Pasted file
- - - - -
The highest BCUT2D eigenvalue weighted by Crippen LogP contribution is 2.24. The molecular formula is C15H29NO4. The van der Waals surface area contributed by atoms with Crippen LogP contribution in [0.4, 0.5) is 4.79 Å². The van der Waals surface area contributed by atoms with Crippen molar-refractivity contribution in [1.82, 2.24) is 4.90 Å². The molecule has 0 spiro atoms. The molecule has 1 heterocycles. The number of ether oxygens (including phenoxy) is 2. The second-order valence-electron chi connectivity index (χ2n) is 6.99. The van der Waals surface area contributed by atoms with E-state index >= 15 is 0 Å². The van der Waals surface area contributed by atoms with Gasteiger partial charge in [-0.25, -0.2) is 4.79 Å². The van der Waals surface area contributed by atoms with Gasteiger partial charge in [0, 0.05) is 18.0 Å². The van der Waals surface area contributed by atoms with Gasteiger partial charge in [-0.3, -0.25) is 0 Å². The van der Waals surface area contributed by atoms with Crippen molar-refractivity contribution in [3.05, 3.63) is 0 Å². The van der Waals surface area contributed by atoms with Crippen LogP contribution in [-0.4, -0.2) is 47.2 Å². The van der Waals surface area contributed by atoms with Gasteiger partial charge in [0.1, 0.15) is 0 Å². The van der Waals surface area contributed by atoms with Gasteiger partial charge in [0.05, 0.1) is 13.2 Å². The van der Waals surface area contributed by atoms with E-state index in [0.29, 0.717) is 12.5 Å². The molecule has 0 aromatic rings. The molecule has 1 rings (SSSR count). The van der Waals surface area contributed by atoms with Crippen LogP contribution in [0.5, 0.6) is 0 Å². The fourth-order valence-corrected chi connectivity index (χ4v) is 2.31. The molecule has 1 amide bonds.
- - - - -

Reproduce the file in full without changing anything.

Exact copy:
The highest BCUT2D eigenvalue weighted by Crippen LogP contribution is 2.24. The molecular formula is C15H29NO4. The van der Waals surface area contributed by atoms with Crippen LogP contribution in [0.4, 0.5) is 4.79 Å². The van der Waals surface area contributed by atoms with Crippen molar-refractivity contribution in [1.82, 2.24) is 4.90 Å². The molecule has 0 spiro atoms. The molecule has 1 heterocycles. The number of ether oxygens (including phenoxy) is 2. The second-order valence-electron chi connectivity index (χ2n) is 6.99. The van der Waals surface area contributed by atoms with E-state index >= 15 is 0 Å². The van der Waals surface area contributed by atoms with Gasteiger partial charge in [-0.25, -0.2) is 4.79 Å². The van der Waals surface area contributed by atoms with Gasteiger partial charge in [0, 0.05) is 18.0 Å². The van der Waals surface area contributed by atoms with Gasteiger partial charge in [-0.3, -0.25) is 0 Å². The van der Waals surface area contributed by atoms with Crippen molar-refractivity contribution in [3.05, 3.63) is 0 Å². The van der Waals surface area contributed by atoms with Crippen LogP contribution in [-0.4, -0.2) is 47.2 Å². The van der Waals surface area contributed by atoms with Gasteiger partial charge in [0.1, 0.15) is 0 Å². The van der Waals surface area contributed by atoms with Gasteiger partial charge in [0.05, 0.1) is 13.2 Å². The van der Waals surface area contributed by atoms with E-state index in [0.29, 0.717) is 12.5 Å². The molecule has 0 aromatic rings. The molecule has 1 rings (SSSR count). The van der Waals surface area contributed by atoms with Crippen LogP contribution in [0.5, 0.6) is 0 Å². The fourth-order valence-corrected chi connectivity index (χ4v) is 2.31. The molecule has 1 amide bonds.